2. Ask students to reflect: Before class ends, have students jot down what they learned or how they will apply it in the future.
3. Misconception check: Describe a common misconception about the concept you’re teaching, or show an example of something done incorrectly. Ask students to identify and correct the problem.
4. Peer instruction: Ask a question and have students pair-up and explain the correct answer and why to their partner. Walk around and listen to their responses to assess whether the concept needs to be revisited.
To see the rest of the list of simple assessments you can try, see the blog on TeachThought.
Wednesday, June 18th, 2014
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Thursday, March 13th, 2014
Have you heard? We’ve recently announced new class dates for our PubMed for Trainers and PubMed for Librarians classes!
PubMed for Trainers is designed for those who train or will train others to use PubMed. There are 3 online classes followed by an all-day in-person class. Completing the class earns you 15 MLA CE credits and it’s free!
- Philadelphia, Pennsylvania – June 2014
- Bethesdsa, Maryland – June 2014
- Lincoln, Rhode Island – June 2014
- Minneapolis, Minnesota – July 2014
- Portland, Oregon – September 2014
- Bethesda, Maryland – October 2014
For more information on PubMed for Trainers or to register, please visit our class schedule.
PubMed for Librarians is made up of five 90 minute segments. Each segment is meant to be a stand-alone module and you can determine how many and in what sequence you attend. Classes are free.
The five segments are:
- Introduction to PubMed
- Automatic Term Mapping
- Building and Refining Your Search
- Customization – MyNCBI
You can find out more about each segment or register for classes on our training calendar.
Watch for more class announcements soon.
We hope you’ll join us!
Wednesday, February 19th, 2014
Don’t you wish that any time you taught, your students were completely captivated by what you had to say?
As teachers and trainers, you know it’s important to grab the audience’s attention right away. Whether you teach busy clinicians, exhausted students, or distracted researchers, getting and keeping the audience’s attention can be a real challenge. So how do you do it?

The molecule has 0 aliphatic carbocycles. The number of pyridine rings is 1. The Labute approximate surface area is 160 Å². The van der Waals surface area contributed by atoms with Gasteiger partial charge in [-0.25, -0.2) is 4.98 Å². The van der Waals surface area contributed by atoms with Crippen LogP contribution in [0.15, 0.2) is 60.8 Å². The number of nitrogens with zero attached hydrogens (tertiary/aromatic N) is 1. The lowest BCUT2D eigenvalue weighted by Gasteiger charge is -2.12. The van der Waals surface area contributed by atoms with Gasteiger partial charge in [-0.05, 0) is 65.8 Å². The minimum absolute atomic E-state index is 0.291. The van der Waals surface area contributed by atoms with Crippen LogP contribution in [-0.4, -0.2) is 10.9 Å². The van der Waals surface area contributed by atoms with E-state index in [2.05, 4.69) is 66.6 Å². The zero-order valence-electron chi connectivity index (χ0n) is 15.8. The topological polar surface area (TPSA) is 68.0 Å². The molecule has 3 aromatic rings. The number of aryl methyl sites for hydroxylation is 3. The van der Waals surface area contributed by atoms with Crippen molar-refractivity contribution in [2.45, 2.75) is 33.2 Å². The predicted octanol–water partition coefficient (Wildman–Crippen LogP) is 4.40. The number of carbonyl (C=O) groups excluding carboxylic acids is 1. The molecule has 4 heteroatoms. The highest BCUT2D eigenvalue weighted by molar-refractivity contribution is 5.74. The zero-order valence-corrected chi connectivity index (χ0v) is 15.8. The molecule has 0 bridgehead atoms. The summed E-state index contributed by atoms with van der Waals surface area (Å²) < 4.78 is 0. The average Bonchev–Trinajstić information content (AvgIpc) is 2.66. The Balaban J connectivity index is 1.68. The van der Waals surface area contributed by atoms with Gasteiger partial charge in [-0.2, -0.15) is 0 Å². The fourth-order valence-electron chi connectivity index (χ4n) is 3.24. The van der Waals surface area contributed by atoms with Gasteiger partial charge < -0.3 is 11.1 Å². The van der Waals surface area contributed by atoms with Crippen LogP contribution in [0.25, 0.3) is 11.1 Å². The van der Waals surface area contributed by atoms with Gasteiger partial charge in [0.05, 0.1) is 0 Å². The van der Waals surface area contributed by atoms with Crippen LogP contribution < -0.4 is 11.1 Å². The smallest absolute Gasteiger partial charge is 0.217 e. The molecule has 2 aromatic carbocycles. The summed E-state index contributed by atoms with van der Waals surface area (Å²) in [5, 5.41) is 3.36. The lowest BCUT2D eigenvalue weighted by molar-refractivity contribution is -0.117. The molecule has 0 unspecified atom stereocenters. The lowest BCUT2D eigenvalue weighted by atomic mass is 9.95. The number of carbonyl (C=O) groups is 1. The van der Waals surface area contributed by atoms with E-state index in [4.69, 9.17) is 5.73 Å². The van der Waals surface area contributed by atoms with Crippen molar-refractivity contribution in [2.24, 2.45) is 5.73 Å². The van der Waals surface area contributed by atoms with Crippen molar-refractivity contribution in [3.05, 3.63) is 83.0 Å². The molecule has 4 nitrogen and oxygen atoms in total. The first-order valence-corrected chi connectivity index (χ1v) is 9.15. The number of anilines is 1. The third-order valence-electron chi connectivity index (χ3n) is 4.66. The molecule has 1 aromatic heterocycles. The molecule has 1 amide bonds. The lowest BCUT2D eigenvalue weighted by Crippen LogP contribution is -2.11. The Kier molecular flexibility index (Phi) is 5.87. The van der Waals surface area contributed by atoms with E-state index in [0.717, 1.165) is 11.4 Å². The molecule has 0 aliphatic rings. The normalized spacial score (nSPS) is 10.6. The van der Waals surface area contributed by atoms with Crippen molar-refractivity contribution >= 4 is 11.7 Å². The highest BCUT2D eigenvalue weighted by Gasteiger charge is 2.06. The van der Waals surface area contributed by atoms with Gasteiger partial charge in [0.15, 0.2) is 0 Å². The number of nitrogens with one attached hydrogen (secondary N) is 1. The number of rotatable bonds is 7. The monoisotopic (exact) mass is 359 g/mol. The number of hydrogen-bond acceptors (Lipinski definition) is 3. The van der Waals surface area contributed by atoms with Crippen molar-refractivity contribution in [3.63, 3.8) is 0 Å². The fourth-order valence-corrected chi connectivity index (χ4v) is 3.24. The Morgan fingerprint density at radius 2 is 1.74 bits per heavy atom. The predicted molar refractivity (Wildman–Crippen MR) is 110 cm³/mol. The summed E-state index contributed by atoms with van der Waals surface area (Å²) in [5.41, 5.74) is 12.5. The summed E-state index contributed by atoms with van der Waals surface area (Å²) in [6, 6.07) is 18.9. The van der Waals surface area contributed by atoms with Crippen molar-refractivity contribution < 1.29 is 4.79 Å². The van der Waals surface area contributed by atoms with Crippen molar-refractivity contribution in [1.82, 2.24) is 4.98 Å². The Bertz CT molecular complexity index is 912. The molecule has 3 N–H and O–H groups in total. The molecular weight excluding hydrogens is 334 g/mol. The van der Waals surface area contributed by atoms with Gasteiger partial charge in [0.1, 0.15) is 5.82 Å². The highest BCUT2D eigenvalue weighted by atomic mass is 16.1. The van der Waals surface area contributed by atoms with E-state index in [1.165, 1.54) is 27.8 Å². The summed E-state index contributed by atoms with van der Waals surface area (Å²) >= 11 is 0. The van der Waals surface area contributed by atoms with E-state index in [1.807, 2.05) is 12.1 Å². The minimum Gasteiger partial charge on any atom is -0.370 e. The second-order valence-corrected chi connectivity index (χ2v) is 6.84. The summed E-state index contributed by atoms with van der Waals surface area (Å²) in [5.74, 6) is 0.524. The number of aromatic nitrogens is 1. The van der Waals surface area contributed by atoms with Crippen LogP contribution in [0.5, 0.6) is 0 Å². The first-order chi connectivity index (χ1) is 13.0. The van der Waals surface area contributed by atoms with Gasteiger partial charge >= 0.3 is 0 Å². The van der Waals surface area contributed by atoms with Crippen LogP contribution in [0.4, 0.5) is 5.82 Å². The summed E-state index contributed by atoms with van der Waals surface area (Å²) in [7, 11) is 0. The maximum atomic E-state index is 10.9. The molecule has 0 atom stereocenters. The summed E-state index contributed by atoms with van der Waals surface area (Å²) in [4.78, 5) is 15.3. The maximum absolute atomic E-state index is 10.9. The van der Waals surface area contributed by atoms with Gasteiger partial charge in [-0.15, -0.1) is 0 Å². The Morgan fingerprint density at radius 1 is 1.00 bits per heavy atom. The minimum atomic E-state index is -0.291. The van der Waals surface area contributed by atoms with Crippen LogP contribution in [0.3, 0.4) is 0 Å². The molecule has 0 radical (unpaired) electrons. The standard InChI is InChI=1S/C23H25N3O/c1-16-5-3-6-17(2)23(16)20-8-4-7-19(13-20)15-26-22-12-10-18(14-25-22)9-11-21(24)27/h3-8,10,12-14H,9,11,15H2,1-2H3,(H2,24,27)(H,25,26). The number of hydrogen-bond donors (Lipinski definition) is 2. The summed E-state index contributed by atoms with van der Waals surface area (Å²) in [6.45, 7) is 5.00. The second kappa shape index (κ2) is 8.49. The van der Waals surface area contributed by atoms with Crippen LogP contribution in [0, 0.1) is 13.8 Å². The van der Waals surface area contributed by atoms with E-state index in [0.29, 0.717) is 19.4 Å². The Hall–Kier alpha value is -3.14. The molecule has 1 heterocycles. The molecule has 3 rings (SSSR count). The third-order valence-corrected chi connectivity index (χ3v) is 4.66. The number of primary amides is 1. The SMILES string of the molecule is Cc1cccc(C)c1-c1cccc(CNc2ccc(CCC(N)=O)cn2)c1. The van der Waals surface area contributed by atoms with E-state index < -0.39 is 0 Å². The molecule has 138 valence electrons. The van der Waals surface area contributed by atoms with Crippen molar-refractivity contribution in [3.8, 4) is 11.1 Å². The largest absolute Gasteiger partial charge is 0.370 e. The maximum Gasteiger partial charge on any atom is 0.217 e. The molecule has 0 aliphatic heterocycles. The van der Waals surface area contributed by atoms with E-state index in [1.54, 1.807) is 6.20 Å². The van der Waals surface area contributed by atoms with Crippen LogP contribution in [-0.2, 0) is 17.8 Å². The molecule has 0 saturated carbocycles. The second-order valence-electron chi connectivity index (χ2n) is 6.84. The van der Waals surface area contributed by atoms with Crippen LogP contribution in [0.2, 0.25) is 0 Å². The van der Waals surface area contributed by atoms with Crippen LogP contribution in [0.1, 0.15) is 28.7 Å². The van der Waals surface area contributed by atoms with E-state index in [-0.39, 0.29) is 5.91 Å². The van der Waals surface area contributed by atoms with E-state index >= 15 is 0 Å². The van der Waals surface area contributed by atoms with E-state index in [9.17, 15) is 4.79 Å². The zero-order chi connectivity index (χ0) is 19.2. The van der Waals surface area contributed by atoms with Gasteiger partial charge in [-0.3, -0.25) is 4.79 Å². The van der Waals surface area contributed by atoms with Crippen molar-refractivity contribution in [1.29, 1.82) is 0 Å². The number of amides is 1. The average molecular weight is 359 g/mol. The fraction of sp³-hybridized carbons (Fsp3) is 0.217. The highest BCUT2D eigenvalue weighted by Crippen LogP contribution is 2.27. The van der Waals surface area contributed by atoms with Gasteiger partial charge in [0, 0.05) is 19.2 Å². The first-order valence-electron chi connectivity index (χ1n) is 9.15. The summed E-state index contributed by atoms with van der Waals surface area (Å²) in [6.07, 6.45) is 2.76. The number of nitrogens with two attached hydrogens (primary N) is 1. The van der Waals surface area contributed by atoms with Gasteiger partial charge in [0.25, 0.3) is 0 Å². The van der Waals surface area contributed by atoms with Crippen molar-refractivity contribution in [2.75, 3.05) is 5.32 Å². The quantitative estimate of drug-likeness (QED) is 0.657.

A recent post over at CopyBlogger describes three steps that you can apply to capture the attention of your students. Their post really addresses blog writing, but I think they can be applied to the classroom as well. By applying these steps, you just might find that you have gained ground in the competition for your audience’s attention.
Step 1: Empathize with your student’s struggle. Show them that you understand their needs and the accompanying challenges. For example, you might indicate that you know how important it is to have the most recent literature for their research, but how difficult it can be to make sure you have the best sources.
Step 2: Promise your students a benefit. Let them know right away how they will be rewarded for their attention and why they should pay attention. Will it take them less time to find what they need? Will they impress their attendings with their ability to find the best evidence?
Step 3: Provide reassurance. Let them know it’s not going to be too hard because you’re going to let them in on a few secrets or a simple trick that will elevate their skill. This really doesn’t have to take long, but by using these steps to slightly revamp your introduction, you may find that you have a more attentive class.
Did you notice any of these steps at work in this post?
Monday, February 17th, 2014
The National Library of Medicine Training Center (NTC) is offering the 4 session PubMed for Trainers class at the University of Washington Health Sciences Library.
The series of four classes runs from Thursday, March 6, 2014 – March 27, 2014.
Online Session One: March 6, 2014, 10 am – 12 pm PT
Online Session Two: March 13, 2014 10 am – 12 pm PT
Online Session Three: March 20, 2014 10 am – 12 pm PT
In-person Session Four in Seattle, Washington: March 27, 2014, 9 am – 4:30 pm PT
Click here to view the class description.
Thursday, January 30th, 2014
Playing music during training? If you’re never experienced this, it might seem like an odd idea. I’ve had this experience during some of the training sessions at the Bob Pike annual conference I attended last year. The instructors played music as people were filtering in to the classroom. The rationale, as this article discusses, is “to alleviate their tension and create a relaxed learning atmosphere.” I’m happy to report that it worked!
Other ideas for music in training are to use it for transitioning from one activity to another (in short bits) and to use song parodies to revisit training content. (If you can sing the exact words to any TV opening credits from your childhood, or sing the words to a French song from the 1970’s when you don’t know any other French, you know how powerful music is as a memory aid!)
Where to find the music? Look for royalty-free music web sites. If you try incorporating music into your training, let us know how it worked!